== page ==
Chapter 7 – The St. Louis and New York Land Companies

140,000 acres in the southwest corner of Iowa Territory had been designated by the US Government for the use of Indian Half Breeds of the Sac and Fox Indian tribe.  Later legislation was passed with the intent of allowing the Half Breed residents on this tract of land to receive individual land areas for each qualified Half Breed Indian resident which they could keep or sell.  In 1834 Isaac Galland was active in buying land rights from the Half breed Indians on the tract.  In October 1836 the New York Land Company was formed to secure large land areas from the Half Breed Indians.  They hired Isaac Galland to serve as a partner and local agent.  Shortly thereafter, Isaac Campbell and a few St. Louis investors formed the St. Louis Land Company to purchase land rights from the Half Breed claimants as well.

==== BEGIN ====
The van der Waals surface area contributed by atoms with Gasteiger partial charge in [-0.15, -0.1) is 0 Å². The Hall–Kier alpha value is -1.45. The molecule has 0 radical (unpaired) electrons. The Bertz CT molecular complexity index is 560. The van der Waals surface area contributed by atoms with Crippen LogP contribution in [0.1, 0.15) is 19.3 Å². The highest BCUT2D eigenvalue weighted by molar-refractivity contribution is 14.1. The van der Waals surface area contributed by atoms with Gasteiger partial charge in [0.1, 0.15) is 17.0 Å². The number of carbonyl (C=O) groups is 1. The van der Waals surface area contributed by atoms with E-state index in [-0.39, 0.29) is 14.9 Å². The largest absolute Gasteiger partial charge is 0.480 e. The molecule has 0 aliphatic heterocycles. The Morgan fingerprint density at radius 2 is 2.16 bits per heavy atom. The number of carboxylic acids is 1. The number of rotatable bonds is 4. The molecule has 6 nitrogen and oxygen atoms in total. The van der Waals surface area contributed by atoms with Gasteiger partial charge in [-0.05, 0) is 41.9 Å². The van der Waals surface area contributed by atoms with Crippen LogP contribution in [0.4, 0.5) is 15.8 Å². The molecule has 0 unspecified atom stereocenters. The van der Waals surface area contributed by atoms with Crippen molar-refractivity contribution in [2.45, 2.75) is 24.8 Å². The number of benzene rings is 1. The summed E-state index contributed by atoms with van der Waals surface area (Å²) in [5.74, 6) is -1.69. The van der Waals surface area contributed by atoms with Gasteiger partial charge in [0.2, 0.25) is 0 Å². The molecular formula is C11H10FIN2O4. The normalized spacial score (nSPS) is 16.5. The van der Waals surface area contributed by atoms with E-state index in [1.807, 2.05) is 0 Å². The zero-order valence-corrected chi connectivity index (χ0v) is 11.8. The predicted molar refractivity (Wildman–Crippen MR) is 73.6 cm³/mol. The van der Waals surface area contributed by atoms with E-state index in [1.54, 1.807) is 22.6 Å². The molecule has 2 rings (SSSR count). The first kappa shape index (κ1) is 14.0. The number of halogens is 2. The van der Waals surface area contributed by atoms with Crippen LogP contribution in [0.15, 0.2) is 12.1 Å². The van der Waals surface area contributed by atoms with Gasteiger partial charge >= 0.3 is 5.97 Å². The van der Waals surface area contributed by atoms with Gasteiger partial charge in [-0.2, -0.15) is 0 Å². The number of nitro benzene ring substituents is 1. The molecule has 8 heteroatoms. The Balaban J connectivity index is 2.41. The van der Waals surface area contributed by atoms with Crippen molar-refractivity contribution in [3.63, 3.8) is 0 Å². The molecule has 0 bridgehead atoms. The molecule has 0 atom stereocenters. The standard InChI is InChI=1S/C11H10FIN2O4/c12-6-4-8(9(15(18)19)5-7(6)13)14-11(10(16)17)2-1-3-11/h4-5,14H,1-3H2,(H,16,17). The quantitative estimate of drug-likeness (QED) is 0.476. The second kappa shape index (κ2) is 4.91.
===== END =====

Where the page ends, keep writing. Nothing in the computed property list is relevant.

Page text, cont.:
After surveying the Des Moines Rapids, Lt. Robert E. Lee discovered what he called the “Spanish Chute”.  He believed that with further blasting of the rocks in the Mississippi Rapids a steamboat route could be secured to allow year round passage.  This natural course would continue from Keokuk to Nashville and on to Montrose on the Iowa side and then cross over to Commerce (Nauvoo).  Warsaw would however be excluded as it was not practical to try to clear the area around the Warsaw steamboat landing site.  As an alternative to solving the Des Moines Rapids problem, Illinois approved plans for the Des Moines Rapids Railroad in February 1839.  Commissioners for this railroad approved by the state included Mark Aldrich, Governor Joseph Duncan, Richard Barrett, Isaac Galland and seven other commissioners.  The plan was to use cranes to unload steamboats at Nauvoo and load the cargo on the new railroad which would continue to Warsaw and unload the railroad cars back on to steamboats to continue down to St. Louis or on to New Orleans. (And vice versa)  This railroad would ensure Warsaw was a critical commercial center for the region.